Re: Stream State and PRIORITY Frames

On 19/01/2017 3:57 p.m., Kazuho Oku wrote:
> 2017-01-19 9:53 GMT+09:00 Scott Mitchell <>:
>> On Wed, Jan 18, 2017 at 11:50 AM, Cory Benfield <> wrote:
>>> On 18 Jan 2017, at 16:38, Scott Mitchell <> wrote:
>>> This is interesting. If FF is using streams 1-7 then as soon as stream 9
>>> is used for a HEADERS request that will close streams 1-7 according to
>>> section 5.1.1:
>>>> first use of a new stream identifier implicitly closes all streams in
>>>> the "idle" state that might have been initiated by that peer with a
>>>> lower-valued stream identifier
>>> Only if they are not opened via HEADERS frames, which they are. FF sent (I
>>> haven’t checked recently) PRIORITY frames for the first few stream IDs, and
>>> then started sending HEADERS from 1 onwards.
>> I just ran FF 50.1.0 against a simple local server (TLS+ALPN) and here is
>> the behavior I observe:
>> 1. Client PRIORITY [StreamId=3,StreamDependency=0,
>> Weight=201,Exclusive=False] -> Server
>> 2. Client PRIORITY [StreamId=5,StreamDependency=0,
>> Weight=101,Exclusive=False] -> Server
>> 3. Client PRIORITY [StreamId=7,StreamDependency=0, Weight=1,Exclusive=False]
>> -> Server
>> 4. Client PRIORITY [StreamId=9,StreamDependency=7, Weight=1,Exclusive=False]
>> -> Server
>> 5. Client PRIORITY [StreamId=11,StreamDependency=3,
>> Weight=1,Exclusive=False] -> Server
>> 6. Client HEADERS [StreamId=13,StreamDependency=11,
>> Weight=2,Exclusive=False] -> Server (a GET "/" request)
>> 7. Client HEADERS [StreamId=15,StreamDependency=0,
>> Weight=16,Exclusive=False] -> Server (a GET "/favicon.ico" request)
>> There were other frames (SETTINGS, DATA, PING, WINDOW_UPDATE, GO_AWAY) which
>> were omitted for the purposes of this discussion.
>> Based on the RFC it seems like stream ids {3, 5, 7, 11} should be closed at
>> step (6).
> I had the same discussion with Cory, and now I agree with him that we
> should _not_ interpret the specification that way.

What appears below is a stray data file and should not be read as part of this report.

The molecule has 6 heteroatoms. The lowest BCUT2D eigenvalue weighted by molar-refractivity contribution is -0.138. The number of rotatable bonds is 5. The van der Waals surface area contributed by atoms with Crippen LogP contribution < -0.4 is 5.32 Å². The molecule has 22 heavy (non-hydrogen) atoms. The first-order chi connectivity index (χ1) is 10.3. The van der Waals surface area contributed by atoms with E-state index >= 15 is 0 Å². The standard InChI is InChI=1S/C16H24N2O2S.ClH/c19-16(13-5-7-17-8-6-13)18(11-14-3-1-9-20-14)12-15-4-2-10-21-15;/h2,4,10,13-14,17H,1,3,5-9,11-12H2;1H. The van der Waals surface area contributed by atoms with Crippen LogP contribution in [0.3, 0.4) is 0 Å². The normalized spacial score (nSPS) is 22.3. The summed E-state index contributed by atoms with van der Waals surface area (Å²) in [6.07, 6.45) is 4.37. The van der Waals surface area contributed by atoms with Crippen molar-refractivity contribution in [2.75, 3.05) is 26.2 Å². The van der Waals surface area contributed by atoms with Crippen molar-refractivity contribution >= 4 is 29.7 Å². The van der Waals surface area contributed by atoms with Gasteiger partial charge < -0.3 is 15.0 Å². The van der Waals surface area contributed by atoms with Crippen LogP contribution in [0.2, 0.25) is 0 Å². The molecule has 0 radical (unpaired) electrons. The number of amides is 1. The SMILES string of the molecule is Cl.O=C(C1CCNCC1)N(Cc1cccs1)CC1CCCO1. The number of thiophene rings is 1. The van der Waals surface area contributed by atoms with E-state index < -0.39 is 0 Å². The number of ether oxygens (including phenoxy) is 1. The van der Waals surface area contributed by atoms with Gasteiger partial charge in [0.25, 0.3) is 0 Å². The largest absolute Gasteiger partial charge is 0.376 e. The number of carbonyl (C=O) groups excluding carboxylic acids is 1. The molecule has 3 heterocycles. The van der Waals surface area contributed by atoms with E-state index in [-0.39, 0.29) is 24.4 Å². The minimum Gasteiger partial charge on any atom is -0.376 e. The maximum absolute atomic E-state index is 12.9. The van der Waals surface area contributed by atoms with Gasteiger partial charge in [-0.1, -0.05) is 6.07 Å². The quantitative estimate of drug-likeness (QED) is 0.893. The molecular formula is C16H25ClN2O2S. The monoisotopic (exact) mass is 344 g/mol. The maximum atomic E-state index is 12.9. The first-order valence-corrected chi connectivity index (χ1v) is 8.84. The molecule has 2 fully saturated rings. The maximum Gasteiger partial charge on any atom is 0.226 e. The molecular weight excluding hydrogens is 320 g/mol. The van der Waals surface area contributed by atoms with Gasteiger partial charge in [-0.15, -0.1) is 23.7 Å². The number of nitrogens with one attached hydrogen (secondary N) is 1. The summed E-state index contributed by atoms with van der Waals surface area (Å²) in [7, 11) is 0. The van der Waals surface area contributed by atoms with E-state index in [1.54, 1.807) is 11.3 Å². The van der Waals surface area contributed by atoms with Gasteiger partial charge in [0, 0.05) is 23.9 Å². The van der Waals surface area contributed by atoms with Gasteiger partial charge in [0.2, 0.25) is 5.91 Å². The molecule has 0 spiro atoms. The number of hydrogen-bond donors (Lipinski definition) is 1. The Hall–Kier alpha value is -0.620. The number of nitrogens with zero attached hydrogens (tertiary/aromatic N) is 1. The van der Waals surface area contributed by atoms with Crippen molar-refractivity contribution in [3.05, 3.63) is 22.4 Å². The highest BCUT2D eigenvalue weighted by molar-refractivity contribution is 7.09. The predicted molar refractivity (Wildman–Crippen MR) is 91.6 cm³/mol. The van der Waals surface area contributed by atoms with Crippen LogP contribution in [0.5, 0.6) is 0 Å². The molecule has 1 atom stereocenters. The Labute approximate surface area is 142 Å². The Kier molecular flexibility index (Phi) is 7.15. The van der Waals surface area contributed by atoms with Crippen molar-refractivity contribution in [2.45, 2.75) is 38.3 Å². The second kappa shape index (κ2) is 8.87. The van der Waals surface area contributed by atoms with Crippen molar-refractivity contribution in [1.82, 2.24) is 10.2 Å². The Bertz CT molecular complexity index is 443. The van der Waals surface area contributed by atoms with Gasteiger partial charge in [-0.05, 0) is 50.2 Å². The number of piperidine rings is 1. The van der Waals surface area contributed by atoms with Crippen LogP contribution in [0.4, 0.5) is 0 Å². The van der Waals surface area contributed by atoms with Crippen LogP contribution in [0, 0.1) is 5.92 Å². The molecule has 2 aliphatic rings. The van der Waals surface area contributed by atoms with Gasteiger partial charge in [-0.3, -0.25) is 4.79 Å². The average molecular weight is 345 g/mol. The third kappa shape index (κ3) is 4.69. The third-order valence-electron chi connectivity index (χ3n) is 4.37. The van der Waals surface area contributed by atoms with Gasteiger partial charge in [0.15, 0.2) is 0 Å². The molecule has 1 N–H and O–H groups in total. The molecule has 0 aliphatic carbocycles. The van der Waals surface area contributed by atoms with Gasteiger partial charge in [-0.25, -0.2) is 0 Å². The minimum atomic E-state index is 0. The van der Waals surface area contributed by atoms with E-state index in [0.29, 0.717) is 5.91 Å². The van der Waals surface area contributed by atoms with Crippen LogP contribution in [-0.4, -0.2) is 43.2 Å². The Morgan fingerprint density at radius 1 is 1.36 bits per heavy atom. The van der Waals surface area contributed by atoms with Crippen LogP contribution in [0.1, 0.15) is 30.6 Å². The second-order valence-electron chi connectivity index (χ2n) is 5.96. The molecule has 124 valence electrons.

IIRC the intention behind the closing behaviour for idle streams was to
ensure that we could optimize away the need to maintain a list or array
of 2^31 state entries.

Omitting PRIORITY from the MAX_STREAMS voids that benefit.

> As Cory points out on
>, the
> normative definition is
>    The identifier of a newly established stream MUST be numerically
>    greater than all streams that the initiating endpoint has opened or
>    reserved. This governs streams that are opened using a HEADERS frame
>    and streams that are reserved using PUSH_PROMISE.
> Therefore, a PRIORITY frame does not implicitly close the streams with
> smaller IDs.
> The following text that discusses when a stream gets implicitly closed
> is written immediately after the formal description show above, so it
> is fair to assume that the word _use_ in the sentence means when the
> stream is opened or reserved (and not when a PRIORITY frame is
> received).
>    The first use of a new stream identifier implicitly closes all
>    streams in the "idle" state that might have been initiated by that
>    peer with a lower-valued stream identifier.
>> Note that FF is not doing anything wrong here. It shouldn't have
>> to care that the streams are CLOSED in this scenario (assuming these streams
>> only ever have PRIORITY frames exchanged).

It is causing state to be allocated on the server and on every
intermediary along the way which accepts it.

Consider the effects of 2^31 PRIORITY frames being sent with different
IDs before the first HEADERS is used.
 Notice how even this one case is markedly worse than sending just one
HEADERS with stream ID == 2^31 to waste server sockets.

Add some other factors:
 * repeated frames are extremely cheap for sender.
 * random order on the frames.
 * encoding data in the sequence of stream-ids.
 * variance in the frequency of delay between frames.

One suddenly finds there is a whole category (or three) of attacks
available unless PRIORITY on an idle stream is drop/ignored (at worst)
or GOAWAY (at best).

> It would be interesting to get a
>> FF dev to comment on the expected stream state here just to be sure these
>> streams will only be used for PRIORITY. Either way maintaining/interpreting
>> the priority is at the discretion of the server and these streams being
>> closed does not impact the server's ability to do this (as discussed
>> previously the RFC suggests retaining priority for closed streams).

see above. Any server which does accept is opening itself to a world of
problems with complex workarounds. Allocating state for them makes it
even worse.

What I'd like from Firefox is an explanation of why exactly PRIORITY is
the first thing(s) happening here at all?

What exactly does it mean for them to set PRIORITY on a non-existent stream?


Received on Thursday, 19 January 2017 09:01:27 UTC